Ask Cari: How the New Corporate Transparency Act could Affect Your Small Business

Cari Rincker Business Law, Business/Commercial Law Leave a Comment

Small businesses have been rushing to better understand the implications of the newly enacted Corporate Transparency Act (“CTA”), which entered into effect on January 1, 2024.  The CTA applies to over 32 million businesses in the United States, including many companies that filed a document with any secretary of state office.  The CTA includes a new reporting requirement for small businesses who must now report information about their owners to the federal government.

What is the Corporate Transparency Act (“CTA”)?

The CTA is a part of an overall attempt by Congress to help curb corruption and money laundering.  The legislation was enacted as part of the Anti-Money Laundering Act of 2020 to stop the flow of illicit money that may transpire through various corporate schemes or entities that on the surface appear to be legitimate.  The purpose of the CTA’s reporting requirement is to identify entities and individuals who use their corporate structures to evade taxes or hide wealth accumulated through fraudulent means. The CTA includes enhanced whistleblower protections for anyone who cooperates in exposing sham or corrupt businesses and also imposes steep fines and penalties for anyone trying to evade it.

What is the new reporting requirement?

The CTA includes a new reporting requirement for many businesses, including small businesses who may already be exempt from other federal reporting requirements but will have to comply with the CTA.  The law requires “reporting companies” to file a Beneficial Ownership Information (“BOI”) report which includes sensitive information about the owners of the company, such as their birthdate and identifying documents. Companies like limited liability companies and most small businesses that are registered to transact business through a secretary of state’s office will now need to file a BOI report.  All BOI reports can be completed online through the U.S. Treasury Department’s Financial Crimes Enforcement Network’s (FinCEN) website at  FinCEN will be responsible for receiving and processing all BOI reports.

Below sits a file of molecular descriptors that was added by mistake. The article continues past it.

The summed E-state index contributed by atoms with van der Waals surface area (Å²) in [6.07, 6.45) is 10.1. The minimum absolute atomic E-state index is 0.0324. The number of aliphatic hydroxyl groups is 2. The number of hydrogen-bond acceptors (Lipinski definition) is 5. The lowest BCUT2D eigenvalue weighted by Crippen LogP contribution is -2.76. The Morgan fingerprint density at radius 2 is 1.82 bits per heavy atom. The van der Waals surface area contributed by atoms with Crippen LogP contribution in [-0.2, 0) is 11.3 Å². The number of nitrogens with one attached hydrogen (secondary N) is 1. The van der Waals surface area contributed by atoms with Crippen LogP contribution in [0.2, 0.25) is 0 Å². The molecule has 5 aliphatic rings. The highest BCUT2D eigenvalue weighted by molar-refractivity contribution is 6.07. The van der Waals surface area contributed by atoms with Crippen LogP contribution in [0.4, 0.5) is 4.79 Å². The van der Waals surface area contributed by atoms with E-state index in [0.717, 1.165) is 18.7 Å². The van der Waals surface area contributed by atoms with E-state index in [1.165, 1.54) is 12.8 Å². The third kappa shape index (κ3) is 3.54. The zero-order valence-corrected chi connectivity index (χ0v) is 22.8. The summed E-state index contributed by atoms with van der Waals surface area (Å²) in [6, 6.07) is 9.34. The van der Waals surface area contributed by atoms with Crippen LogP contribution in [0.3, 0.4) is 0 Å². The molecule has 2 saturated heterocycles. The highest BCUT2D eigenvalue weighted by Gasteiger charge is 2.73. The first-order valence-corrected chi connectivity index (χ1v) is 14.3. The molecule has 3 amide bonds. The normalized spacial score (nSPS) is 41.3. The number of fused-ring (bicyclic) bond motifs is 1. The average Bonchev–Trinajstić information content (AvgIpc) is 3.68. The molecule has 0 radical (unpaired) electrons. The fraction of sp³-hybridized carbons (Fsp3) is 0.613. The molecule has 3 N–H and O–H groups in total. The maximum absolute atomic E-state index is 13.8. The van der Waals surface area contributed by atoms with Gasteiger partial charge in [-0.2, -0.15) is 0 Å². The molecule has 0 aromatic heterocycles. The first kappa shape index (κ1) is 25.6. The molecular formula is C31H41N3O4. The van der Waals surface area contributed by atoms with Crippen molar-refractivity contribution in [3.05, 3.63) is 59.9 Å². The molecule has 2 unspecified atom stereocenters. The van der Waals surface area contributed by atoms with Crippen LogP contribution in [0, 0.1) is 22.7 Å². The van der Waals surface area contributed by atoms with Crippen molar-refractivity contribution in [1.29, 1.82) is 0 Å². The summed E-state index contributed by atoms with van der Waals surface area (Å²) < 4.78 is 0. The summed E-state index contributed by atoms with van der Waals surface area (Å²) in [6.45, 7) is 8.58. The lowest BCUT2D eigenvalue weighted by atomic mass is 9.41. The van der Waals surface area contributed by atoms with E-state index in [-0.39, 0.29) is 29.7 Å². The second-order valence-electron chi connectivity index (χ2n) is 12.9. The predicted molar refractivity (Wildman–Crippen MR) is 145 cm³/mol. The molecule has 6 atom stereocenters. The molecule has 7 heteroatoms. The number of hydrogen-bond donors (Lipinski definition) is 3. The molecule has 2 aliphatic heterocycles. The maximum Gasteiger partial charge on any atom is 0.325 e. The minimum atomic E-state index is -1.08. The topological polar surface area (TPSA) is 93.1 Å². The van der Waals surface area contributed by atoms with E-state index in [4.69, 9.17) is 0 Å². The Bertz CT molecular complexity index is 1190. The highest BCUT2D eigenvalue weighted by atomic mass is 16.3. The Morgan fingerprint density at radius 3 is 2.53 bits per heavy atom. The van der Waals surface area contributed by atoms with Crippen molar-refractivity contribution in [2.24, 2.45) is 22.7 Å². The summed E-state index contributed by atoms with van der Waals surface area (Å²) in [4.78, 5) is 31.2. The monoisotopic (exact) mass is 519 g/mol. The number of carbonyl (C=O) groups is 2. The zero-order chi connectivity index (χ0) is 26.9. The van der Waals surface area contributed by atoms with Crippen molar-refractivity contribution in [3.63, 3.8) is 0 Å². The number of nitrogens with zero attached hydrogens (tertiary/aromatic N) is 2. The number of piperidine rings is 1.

Which companies have to file a BOI report?

While millions of businesses will now need to file a BOI report, some in heavily regulated sectors, like the financial industry or “large” businesses won’t. The businesses that won’t need to file a BOI report include those that:

  1. Have over 20 employees;
  2. Filed a tax return with more than $5 million in gross receipts or sales in the previous year; and
  3. Have an operating presence at a physical office within the United States.

Who is a beneficial owner for purposes of filing a BOI report?

The BOI report asks for information about beneficial owners of each company, meaning someone who either 1) directly or indirectly exercises substantial control over the reporting company, or 2) owns or controls 25% or more of the ownership interests of such reporting company. The BOI’s request for information on beneficial owners in essence asks for three things:

  1. Name and identifying information of beneficial owners;
  2. Their ID number on a qualifying document; and
  3. Their picture from the ID uploaded to the portal.

There are multiple ways that an individual can exercise “substantial control” over a business, including:

  1. Serving as a senior officer;
  2. Having authority over the appointment or removal of any senior officer (or a majority of the board of directors);
  3. Directs, determines or has substantial control over key decisions of the company, including those related to the company’s principal assets, the composition (or dissolution) of the company, major expenditures or debts, compensation plans for senior officers, decision-making capacity over significant contracts, and the ability to affect foundational or decision-making documents of the company.

Separately, “ownership interests” of the beneficial owner are defined as interests that may include:

  1. Equity, stock, joint venture or business trust;
  2. Any capital or profit interest in an entity;
  3. Any instrument convertible into a share or instrument described in 1 and 2;
  4. Option or privilege of buying or selling any share or instrument described in points 1 and 2;
  5. Any other instrument, contract, arrangement, understanding, relationship, or mechanism used to establish ownership.

CTA’s sanctions

Any company that fails to comply with the CTA (and is required to), could face substantial fines and penalties as a result.  Failure to comply with the CTA can result in civil penalties of up to $500 a day.  In addition, anyone who provides false information willingly can be fined up to $10,000 and subjected to up to two years in prison.

What is the current status of the CTA and how long do I have before I need to file a BOI?

A recent court decision declared the CTA to be unconstitutional, suspending its enforcement at least temporarily and placing the law in legal limbo for now.  While currently there is no active reporting requirement given the recent decision, newly formed entities (since January 1, 2024) may want to continue to file their BOI report with FinCEN given that noncompliance could result in extremely high penalties should CTA ultimately be upheld.  For businesses that existed prior to January 1, 2024, they will need to file their initial BOI by December 31, 2024.  Once filed, a company will have up to 30 days to amend their BOI.

Rincker Law is able to provide guidance and assistance in this area.  Please contact us at if you would like to set-up a consultation.  

Share this Article

Leave a Reply

Your email address will not be published. Required fields are marked *